25 Jul What is Radon and is it in YOUR water?
Radon is a naturally occurring radioactive gas and comes from the natural breakdown or radioactive decay of uranium. It is usually found in igneous rock and soil, however well water may also be a source of radon. Radon is measured in Pico Curies per Liter (pCi/L). The EPA recommends that homes with Radon levels of 4 pCi/Lin the air have remediation installed in the home. 10,000 pCi/L of radon in water adds 1 pCi/L to radon in the air. Levels below 4 pCi/L of radon in the air still pose a significant health risk according to the EPA, Centers for Disease Control, the American Lung Association and the American Medical Association.
Radon is the leading natural cause of lung cancer in the US and the sixth leading cause of all types of cancers. Currently, the EPA only requires testing of radon in the air, but they have recently decided to re-evaluate that positions due to the widespread findings of radon in water. Montgomery County was one of the first counties in the country last year to require radon tests for the sale of a home and while the test alludes to radon in air testing, it does not specifically state air or water.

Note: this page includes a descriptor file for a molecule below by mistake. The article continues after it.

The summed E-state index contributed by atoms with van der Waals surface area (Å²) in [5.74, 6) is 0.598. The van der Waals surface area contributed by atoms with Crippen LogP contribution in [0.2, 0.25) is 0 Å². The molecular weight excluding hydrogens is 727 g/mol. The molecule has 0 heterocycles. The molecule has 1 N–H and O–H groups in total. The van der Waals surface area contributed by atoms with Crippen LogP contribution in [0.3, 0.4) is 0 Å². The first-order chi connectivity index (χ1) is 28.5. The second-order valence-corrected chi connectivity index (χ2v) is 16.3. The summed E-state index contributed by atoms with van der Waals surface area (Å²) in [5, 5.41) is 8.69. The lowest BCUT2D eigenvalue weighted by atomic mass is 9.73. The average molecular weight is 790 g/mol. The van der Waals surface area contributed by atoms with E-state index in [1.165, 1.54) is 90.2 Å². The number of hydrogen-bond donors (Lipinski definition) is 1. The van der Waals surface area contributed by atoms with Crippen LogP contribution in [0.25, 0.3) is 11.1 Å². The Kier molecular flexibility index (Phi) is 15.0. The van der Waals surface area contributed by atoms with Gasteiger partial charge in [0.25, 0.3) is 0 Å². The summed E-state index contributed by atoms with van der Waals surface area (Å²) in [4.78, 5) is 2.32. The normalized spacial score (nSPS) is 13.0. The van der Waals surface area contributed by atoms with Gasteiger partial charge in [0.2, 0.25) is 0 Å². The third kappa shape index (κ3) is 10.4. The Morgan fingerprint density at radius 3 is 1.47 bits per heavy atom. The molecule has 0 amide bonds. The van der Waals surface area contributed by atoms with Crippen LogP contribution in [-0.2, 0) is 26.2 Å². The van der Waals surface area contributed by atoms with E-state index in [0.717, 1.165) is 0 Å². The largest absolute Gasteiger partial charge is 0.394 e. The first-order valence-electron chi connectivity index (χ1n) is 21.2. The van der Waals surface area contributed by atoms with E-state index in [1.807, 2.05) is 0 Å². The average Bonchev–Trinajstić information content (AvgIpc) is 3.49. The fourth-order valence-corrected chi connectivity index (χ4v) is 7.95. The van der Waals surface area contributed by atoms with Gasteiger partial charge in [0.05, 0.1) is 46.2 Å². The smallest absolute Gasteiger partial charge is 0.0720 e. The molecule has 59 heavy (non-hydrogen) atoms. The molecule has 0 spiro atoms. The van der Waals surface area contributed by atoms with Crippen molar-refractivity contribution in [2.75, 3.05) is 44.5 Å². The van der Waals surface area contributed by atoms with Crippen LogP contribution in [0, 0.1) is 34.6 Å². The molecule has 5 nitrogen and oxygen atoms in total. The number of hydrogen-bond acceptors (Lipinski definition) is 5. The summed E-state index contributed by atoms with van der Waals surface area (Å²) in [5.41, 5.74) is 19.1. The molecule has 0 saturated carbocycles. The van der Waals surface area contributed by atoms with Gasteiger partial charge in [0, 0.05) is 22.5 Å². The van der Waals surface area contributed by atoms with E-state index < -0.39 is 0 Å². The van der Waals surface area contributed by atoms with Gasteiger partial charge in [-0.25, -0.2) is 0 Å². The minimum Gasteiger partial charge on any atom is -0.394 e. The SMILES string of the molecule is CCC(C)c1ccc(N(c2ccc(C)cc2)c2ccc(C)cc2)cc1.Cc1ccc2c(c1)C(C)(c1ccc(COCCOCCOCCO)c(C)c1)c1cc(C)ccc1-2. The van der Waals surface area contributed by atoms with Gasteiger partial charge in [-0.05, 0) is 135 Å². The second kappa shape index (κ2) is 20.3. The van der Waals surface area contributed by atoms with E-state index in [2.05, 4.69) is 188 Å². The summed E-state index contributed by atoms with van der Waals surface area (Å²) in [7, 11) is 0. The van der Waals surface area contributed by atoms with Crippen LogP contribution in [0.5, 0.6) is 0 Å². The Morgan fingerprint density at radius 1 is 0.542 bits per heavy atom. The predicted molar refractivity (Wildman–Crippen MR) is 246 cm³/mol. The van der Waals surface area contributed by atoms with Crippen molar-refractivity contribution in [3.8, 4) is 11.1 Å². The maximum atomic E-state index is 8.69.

In the past year alone, we have found very high levels (up to 40,000 pCi/L) of radon in wells all around the Washington and Baltimore Metro Regions, specifically in Montgomery and Howard Counties, in Maryland. Each and every week, we have been installing radon remediation water treatment equipment in homes and offices throughout the entire area. There are many different types of radon remediation available to you depending on the level of radon present. For those with high levels of radon in water , an AIRaider can successfully and dependably remove radon and other Volatile Organic Compounds (VOCs) from your well water through a multi-stage aeration method that provides up to 99%+ radon reduction. For lower levels of Radon in water, a carbon tank will remove Radon from water to a safe level.
For more information or to schedule a radon in water test, please call National Water at 301-854-1333 or email firstname.lastname@example.org. It could save a life!